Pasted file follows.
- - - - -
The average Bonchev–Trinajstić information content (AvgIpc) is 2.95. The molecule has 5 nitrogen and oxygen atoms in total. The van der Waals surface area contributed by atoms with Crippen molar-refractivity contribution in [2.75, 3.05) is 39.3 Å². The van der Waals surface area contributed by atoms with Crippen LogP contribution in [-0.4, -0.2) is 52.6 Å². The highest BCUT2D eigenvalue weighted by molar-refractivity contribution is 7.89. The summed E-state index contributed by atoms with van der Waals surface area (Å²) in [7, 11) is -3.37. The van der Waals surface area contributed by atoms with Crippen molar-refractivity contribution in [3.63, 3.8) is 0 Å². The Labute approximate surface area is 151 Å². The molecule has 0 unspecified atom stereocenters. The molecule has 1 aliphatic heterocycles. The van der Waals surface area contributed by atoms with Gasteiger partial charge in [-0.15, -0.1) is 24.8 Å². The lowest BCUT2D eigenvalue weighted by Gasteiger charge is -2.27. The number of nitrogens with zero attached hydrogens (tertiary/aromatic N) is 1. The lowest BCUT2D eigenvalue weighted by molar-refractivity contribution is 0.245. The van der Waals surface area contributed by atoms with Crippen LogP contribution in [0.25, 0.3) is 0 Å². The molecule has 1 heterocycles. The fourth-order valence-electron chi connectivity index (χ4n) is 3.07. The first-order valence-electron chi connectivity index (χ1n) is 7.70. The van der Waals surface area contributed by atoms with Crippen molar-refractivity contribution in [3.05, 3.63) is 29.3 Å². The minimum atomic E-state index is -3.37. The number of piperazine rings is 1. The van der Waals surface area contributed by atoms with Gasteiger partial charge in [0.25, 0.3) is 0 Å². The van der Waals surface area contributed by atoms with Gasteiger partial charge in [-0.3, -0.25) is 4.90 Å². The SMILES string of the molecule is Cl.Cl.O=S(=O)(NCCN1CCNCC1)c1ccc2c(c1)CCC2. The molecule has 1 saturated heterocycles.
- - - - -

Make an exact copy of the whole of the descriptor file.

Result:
The average Bonchev–Trinajstić information content (AvgIpc) is 2.95. The molecule has 5 nitrogen and oxygen atoms in total. The van der Waals surface area contributed by atoms with Crippen molar-refractivity contribution in [2.75, 3.05) is 39.3 Å². The van der Waals surface area contributed by atoms with Crippen LogP contribution in [-0.4, -0.2) is 52.6 Å². The highest BCUT2D eigenvalue weighted by molar-refractivity contribution is 7.89. The summed E-state index contributed by atoms with van der Waals surface area (Å²) in [7, 11) is -3.37. The van der Waals surface area contributed by atoms with Crippen molar-refractivity contribution in [3.63, 3.8) is 0 Å². The Labute approximate surface area is 151 Å². The molecule has 0 unspecified atom stereocenters. The molecule has 1 aliphatic heterocycles. The van der Waals surface area contributed by atoms with Gasteiger partial charge in [-0.15, -0.1) is 24.8 Å². The lowest BCUT2D eigenvalue weighted by Gasteiger charge is -2.27. The number of nitrogens with zero attached hydrogens (tertiary/aromatic N) is 1. The lowest BCUT2D eigenvalue weighted by molar-refractivity contribution is 0.245. The van der Waals surface area contributed by atoms with Crippen LogP contribution in [0.25, 0.3) is 0 Å². The molecule has 1 heterocycles. The fourth-order valence-electron chi connectivity index (χ4n) is 3.07. The first-order valence-electron chi connectivity index (χ1n) is 7.70. The van der Waals surface area contributed by atoms with Crippen molar-refractivity contribution in [3.05, 3.63) is 29.3 Å². The minimum atomic E-state index is -3.37. The number of piperazine rings is 1. The van der Waals surface area contributed by atoms with Gasteiger partial charge in [0.25, 0.3) is 0 Å². The van der Waals surface area contributed by atoms with Gasteiger partial charge in [-0.3, -0.25) is 4.90 Å². The SMILES string of the molecule is Cl.Cl.O=S(=O)(NCCN1CCNCC1)c1ccc2c(c1)CCC2. The molecule has 1 saturated heterocycles.